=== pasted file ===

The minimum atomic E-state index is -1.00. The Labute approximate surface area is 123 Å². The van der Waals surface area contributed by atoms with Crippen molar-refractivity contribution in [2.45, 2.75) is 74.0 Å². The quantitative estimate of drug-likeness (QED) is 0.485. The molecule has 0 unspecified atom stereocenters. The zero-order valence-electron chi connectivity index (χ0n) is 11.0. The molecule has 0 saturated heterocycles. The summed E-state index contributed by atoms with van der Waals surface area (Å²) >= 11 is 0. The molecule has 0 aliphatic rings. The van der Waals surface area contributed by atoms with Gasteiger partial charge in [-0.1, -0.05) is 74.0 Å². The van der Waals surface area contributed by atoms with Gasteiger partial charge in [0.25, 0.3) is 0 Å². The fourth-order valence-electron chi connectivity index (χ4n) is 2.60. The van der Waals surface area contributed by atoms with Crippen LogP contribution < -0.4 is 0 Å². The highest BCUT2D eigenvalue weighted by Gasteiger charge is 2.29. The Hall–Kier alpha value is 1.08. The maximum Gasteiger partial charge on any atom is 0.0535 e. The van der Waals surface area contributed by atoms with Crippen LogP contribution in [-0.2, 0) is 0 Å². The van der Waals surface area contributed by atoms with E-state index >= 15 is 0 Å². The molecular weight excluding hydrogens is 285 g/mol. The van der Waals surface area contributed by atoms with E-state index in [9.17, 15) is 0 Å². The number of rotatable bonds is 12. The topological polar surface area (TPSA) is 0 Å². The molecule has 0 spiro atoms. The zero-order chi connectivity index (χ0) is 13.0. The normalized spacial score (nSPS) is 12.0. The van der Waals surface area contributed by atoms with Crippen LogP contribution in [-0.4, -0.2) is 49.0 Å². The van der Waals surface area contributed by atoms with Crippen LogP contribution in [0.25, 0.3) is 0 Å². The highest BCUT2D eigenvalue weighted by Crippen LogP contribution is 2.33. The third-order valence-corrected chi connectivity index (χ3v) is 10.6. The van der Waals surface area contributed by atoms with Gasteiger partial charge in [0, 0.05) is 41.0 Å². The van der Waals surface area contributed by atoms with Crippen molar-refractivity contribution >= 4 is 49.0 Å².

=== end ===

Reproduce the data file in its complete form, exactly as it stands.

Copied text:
The minimum atomic E-state index is -1.00. The Labute approximate surface area is 123 Å². The van der Waals surface area contributed by atoms with Crippen molar-refractivity contribution in [2.45, 2.75) is 74.0 Å². The quantitative estimate of drug-likeness (QED) is 0.485. The molecule has 0 unspecified atom stereocenters. The zero-order valence-electron chi connectivity index (χ0n) is 11.0. The molecule has 0 saturated heterocycles. The summed E-state index contributed by atoms with van der Waals surface area (Å²) >= 11 is 0. The molecule has 0 aliphatic rings. The van der Waals surface area contributed by atoms with Gasteiger partial charge in [-0.1, -0.05) is 74.0 Å². The van der Waals surface area contributed by atoms with Gasteiger partial charge in [0.25, 0.3) is 0 Å². The fourth-order valence-electron chi connectivity index (χ4n) is 2.60. The van der Waals surface area contributed by atoms with Crippen LogP contribution < -0.4 is 0 Å². The highest BCUT2D eigenvalue weighted by Gasteiger charge is 2.29. The Hall–Kier alpha value is 1.08. The maximum Gasteiger partial charge on any atom is 0.0535 e. The van der Waals surface area contributed by atoms with Crippen LogP contribution in [-0.2, 0) is 0 Å². The van der Waals surface area contributed by atoms with E-state index >= 15 is 0 Å². The molecular weight excluding hydrogens is 285 g/mol. The van der Waals surface area contributed by atoms with E-state index in [9.17, 15) is 0 Å². The number of rotatable bonds is 12. The topological polar surface area (TPSA) is 0 Å². The molecule has 0 spiro atoms. The zero-order chi connectivity index (χ0) is 13.0. The normalized spacial score (nSPS) is 12.0. The van der Waals surface area contributed by atoms with Crippen LogP contribution in [-0.4, -0.2) is 49.0 Å². The van der Waals surface area contributed by atoms with Crippen LogP contribution in [0.25, 0.3) is 0 Å². The highest BCUT2D eigenvalue weighted by Crippen LogP contribution is 2.33. The third-order valence-corrected chi connectivity index (χ3v) is 10.6. The van der Waals surface area contributed by atoms with Gasteiger partial charge in [0, 0.05) is 41.0 Å². The van der Waals surface area contributed by atoms with Crippen molar-refractivity contribution >= 4 is 49.0 Å².